Dr. Graeme Paton has racked up more than 300,000 km in his 1.3-litre   2003 Jazz GLi and says it still feels tight, and starts first time,   every time. It has been routinely serviced and has been very reliable   only requiring routine brake pad and disc changes, and replacement of   the wheel bearings, which Honda did under warranty.


  • Cute, but practical styling
  • Roomy interior
  • Economical running
  • Modest performance from 1.3-litre
  • Shuddering CVT transmission
  • Honda resale


MAZDA2 02-08: Well built and well equipped the little Mazda is an easy driving car with good fuel economy, good safety and the practicality of a wagon/  hatchback. Pay $6500-$15,500.

HYUNDAI GETZ 02-08: A value-for-money package that doesn't pretend to be anything else.  Does everything acceptably well, without excelling in anything. Pay   $3500-$13,000.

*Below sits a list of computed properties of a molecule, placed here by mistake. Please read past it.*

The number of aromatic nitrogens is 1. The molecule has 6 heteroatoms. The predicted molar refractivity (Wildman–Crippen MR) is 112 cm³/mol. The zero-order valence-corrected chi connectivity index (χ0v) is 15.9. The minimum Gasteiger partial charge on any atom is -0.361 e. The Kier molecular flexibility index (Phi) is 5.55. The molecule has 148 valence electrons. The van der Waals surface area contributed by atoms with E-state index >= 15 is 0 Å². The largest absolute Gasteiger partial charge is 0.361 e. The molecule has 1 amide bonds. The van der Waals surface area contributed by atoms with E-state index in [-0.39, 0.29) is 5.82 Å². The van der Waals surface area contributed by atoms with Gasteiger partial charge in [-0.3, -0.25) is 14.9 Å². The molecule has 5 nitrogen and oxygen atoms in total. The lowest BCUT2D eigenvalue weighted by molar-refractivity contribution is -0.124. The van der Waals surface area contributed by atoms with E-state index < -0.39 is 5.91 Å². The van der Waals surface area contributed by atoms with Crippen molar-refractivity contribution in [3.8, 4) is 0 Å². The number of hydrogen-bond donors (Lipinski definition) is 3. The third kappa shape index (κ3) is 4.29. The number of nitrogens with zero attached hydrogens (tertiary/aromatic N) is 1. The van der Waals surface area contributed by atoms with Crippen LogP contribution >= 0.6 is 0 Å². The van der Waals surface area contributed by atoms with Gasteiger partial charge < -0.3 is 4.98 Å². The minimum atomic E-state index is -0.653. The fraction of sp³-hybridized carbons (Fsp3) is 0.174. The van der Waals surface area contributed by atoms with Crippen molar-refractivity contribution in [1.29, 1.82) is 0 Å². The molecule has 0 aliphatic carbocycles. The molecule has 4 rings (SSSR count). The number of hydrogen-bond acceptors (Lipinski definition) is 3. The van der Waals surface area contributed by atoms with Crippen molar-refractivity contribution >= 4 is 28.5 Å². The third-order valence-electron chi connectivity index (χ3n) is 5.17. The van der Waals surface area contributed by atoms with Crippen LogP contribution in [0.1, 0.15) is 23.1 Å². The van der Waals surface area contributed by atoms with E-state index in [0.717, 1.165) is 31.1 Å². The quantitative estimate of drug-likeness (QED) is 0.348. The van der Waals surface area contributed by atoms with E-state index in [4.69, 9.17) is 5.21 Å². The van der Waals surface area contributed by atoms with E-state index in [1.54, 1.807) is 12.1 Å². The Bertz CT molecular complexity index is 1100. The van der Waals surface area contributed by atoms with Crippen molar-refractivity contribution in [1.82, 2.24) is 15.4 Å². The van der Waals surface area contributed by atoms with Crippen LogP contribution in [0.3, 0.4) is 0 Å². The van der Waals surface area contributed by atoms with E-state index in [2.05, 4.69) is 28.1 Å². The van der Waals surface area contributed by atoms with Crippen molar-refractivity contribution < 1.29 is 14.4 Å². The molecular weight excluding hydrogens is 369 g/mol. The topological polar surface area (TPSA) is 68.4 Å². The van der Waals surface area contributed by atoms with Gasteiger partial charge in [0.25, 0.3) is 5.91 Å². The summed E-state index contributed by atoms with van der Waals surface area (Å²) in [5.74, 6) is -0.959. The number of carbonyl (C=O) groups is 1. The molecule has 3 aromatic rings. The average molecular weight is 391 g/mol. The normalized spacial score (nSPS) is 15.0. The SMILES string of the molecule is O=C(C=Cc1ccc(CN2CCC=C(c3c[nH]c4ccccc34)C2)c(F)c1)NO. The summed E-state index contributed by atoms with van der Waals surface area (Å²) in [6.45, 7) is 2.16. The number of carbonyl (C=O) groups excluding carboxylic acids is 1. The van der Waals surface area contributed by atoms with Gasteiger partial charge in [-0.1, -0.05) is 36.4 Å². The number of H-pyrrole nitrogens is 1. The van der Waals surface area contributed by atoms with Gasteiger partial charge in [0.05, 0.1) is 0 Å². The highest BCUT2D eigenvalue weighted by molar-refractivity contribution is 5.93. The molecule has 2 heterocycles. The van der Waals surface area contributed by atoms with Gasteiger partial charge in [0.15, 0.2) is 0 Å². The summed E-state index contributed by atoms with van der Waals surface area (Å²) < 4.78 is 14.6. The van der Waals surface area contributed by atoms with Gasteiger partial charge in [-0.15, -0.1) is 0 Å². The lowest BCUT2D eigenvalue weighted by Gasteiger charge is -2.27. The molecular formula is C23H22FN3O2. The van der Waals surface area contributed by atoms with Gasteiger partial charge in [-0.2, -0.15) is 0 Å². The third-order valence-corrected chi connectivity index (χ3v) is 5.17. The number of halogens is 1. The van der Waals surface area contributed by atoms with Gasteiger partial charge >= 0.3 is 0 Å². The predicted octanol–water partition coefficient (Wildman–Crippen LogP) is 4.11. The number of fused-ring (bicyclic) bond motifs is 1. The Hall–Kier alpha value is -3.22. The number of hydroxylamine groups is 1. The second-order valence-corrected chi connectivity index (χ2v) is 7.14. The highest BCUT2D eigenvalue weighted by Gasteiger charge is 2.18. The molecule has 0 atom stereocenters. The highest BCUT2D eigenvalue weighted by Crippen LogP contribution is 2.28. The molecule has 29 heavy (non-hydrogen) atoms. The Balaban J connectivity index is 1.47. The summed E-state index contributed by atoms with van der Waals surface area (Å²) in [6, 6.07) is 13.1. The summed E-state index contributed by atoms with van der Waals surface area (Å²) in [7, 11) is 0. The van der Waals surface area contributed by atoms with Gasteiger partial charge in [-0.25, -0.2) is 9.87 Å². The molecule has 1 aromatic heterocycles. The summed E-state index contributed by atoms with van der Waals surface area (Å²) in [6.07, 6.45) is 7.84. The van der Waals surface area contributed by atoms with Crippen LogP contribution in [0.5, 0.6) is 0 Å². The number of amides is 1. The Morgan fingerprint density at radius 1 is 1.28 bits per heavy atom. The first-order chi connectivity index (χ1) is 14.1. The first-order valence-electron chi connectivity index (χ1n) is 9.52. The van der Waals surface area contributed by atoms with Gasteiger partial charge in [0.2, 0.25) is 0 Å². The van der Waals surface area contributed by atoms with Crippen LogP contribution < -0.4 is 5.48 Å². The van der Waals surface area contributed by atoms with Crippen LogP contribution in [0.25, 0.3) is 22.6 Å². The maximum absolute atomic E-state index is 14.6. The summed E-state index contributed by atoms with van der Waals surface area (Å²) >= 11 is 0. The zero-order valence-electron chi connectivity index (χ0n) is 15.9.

FORD FIESTA 04-08: European dynamics, punchy engine and efficient packaging make small Ford an attractive proposition, but conservative looks and questionable quality dampen enthusiasm. Pay $6500-$16,500.


A well built, spacious small car with good blend of performance and economy. 80/100

Comments on this story

Displaying 3 of 9 comments

  • I have a 2007 CVT 1.5 Jazz done approx 100000ks ,just had brakes done.on second set of tyres. Vehicle has been serviced regularly .Have not had any problems. On country trips sitting on between 90-100 with air on 5litres per hundred quite easy to obtain. Driving Cvt as it is meant to be I often get figures below 5 per hundred. I drive by the tacho and when taking off at lights very rarely exceed 2000 rpm. Vehicle is fantastic for using as a small van also.

    Terry Hall of PERTH Posted on 23 March 2014 10:53am
  • I had the misfiring issue at 2.5k rpm, for many months.... it seems i just need to ONLY use 95 octane petrol, then after 2 tanks it runs well again. So i have to use 95 only, if i go back to 91 it misfires again.